I Follow Politics like Some Follow Sports

I follow political campaigns like other men follow football. I guess is my “couch sport”—a rough physical sport I watch from the safety of my own couch. I’ve watched two football games so far this season. I’ve seen 10 of 11 Republican debates. This all started early. My first political campaign was in 1952-1953, as seven-year old boy I went door to door to make sure Dwight Eisenhower was not beaten by the godless Unitarian, Adlai Stevenson. I caught enough from church folk to understand that the fate of the country was hanging in the balance. I must have been effective—Ike won in a landslide. I was so excited by this that I taped the front page of the newspaper on my coat and went to school expecting everyone else to celebrate. In the school yard I met my first Democrat who not-very-tenderly tore the celebratory newspaper off my coat. After that I was quieter in promoting candidates, but continued throughout childhood to listen to and watch political news like my dad watched baseball.

I went to college in the 60’s when most students were against the Viet Nam war. Not in my college. One Christmas we were intent on attracting the attention of the national news media with our Christmas manger scene. While other young people were burning their draft cards and shouting “Hell no, we won’t go” we intended to show an alternative political view from our college. We conceived (with a bit of help from the administration) an outdoor manger scene in a triptych layout. In the center was the traditional manger scene complete with a sheep and Mary and Joseph. On the left we raised a large cross representing Christ’s death. Then on the right we hauled in a panel truck and turned it into an Army ambulance complete with mud and blood. In front of the left and right scenes we painted in large letters, “As He died to make men holy…. Let us die to make men free.” The point was simple: As Jesus died on the cross we young folk should give our lives for freedom in Viet Nam. Our Christmas political statement never made national news, but we made a statement to our neighborhood in Allentown, PA.

So I have consistently been interested in political races, like others are interested in horse races or football. I know, I know, most folk think this is a waste of time and I agree that it is pure entertainment. While other men (and some women too) remember great football plays from the past, I remember great lines in political debates. I get a grin on my face when I remember Lloyd Bentsen’s 100 yard dash into the end zone with 3 second left on the clock with his: “I knew Jack Kennedy, Jack Kennedy was a friend of mine. Senator, you're no Jack Kennedy.” Or, one of the best scrambling touchdown passes ever was during the New Hampshire primary debate when Reagan tossed out, "I am paying for this microphone, Mr. Green.” Reagan also did one of the very best prepared plays too. When the 73 year-old Reagan ran for reelection against Walter Mondale he was asked about his age and retorted, “I will not make age an issue of this campaign. I am not going to exploit, for political purposes, my opponent’s youth and inexperience.”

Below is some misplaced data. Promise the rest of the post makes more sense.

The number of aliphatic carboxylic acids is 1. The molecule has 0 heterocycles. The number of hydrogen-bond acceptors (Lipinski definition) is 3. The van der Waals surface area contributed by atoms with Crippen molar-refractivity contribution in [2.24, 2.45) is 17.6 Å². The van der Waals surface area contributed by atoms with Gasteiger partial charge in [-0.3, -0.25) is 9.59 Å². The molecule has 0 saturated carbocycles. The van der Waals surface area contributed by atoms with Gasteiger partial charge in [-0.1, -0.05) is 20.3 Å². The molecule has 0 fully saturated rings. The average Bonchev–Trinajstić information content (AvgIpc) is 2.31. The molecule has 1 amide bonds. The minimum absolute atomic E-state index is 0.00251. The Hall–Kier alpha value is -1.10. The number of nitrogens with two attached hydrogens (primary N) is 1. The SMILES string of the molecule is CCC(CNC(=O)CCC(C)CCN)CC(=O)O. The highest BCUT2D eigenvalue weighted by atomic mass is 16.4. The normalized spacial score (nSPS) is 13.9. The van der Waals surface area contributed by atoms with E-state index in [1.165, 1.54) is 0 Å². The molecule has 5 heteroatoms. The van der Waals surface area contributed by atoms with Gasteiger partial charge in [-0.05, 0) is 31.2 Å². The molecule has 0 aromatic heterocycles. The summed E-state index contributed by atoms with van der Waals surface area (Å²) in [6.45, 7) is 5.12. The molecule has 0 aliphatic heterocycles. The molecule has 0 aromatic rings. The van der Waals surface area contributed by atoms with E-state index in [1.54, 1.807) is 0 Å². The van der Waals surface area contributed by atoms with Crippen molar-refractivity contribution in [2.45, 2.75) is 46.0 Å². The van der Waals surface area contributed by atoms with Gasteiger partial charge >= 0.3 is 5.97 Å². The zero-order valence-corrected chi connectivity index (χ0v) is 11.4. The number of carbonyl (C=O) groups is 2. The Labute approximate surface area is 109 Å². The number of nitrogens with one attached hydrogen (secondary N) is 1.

I have just as much fun remembering great fumbles that were game-changers, though always with a bit of sympathy for the players. In 1976 Jerry Ford produced one of the greatest turnovers in history with, “There is no Soviet domination of Eastern Europe and there never will be under a Ford administration.” (This was long before the Berlin Wall came down.) In 2000 most everyone expected Al Gore to beat George Bush. But Gore acted like a smarty pants letting out audible and exaggerated {sighs} {sighs} as if he was too smart to have put up with a C student like Bush. All C students and everyone who had a smarty-pants in their own family or at their job switched their vote and Bush won. Big fumble.

This year’s debates have offered a few good plays and fumbles too. Romney hit Jon Huntsman with, “You have a problem with allowing someone to finish speaking. And I suggest that if you want to become president of the United States, you have got to let both people speak. So first, let me speak." When Huntsman was asked about Cain’s 9-9-9 he said, "I thought it was the price of a pizza when I first heard it." Rick Perry tossed a zinger into Romney’s backfield with, "I think Americans just don't know sometimes which Mitt Romney they're dealing with. ... We'll wait until tomorrow and see which Mitt Romney we're talking to tonight."

This year’s debates have offered great fumbles too. A memorable uncompleted pass by Rick Perry: “The third one, I can’t, I’m sorry, oops.” Or quarterback Herman Cain got sacked when he called Wolf Blitzer “Blitz.” Even Mitt Romney (who usually plays a boring/safe game) fumbled with, "I'm Mitt Romney, and yes, Wolf, that's also my first name." (Oops, Mitt’s first name is actually Willard.)

So when ordinary guys are talking about the playoffs and Super Bowl, I am mostly thinking of a longer season… the political season that started last summer and extends until November 2012. But, like most sports fans, I really don’t take it too seriously. Indeed, I think that’s one thing sports and politics have in common: who wins and loses makes a little difference… but not much.

So, what do you think?
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Keith Drury November 29, 2011

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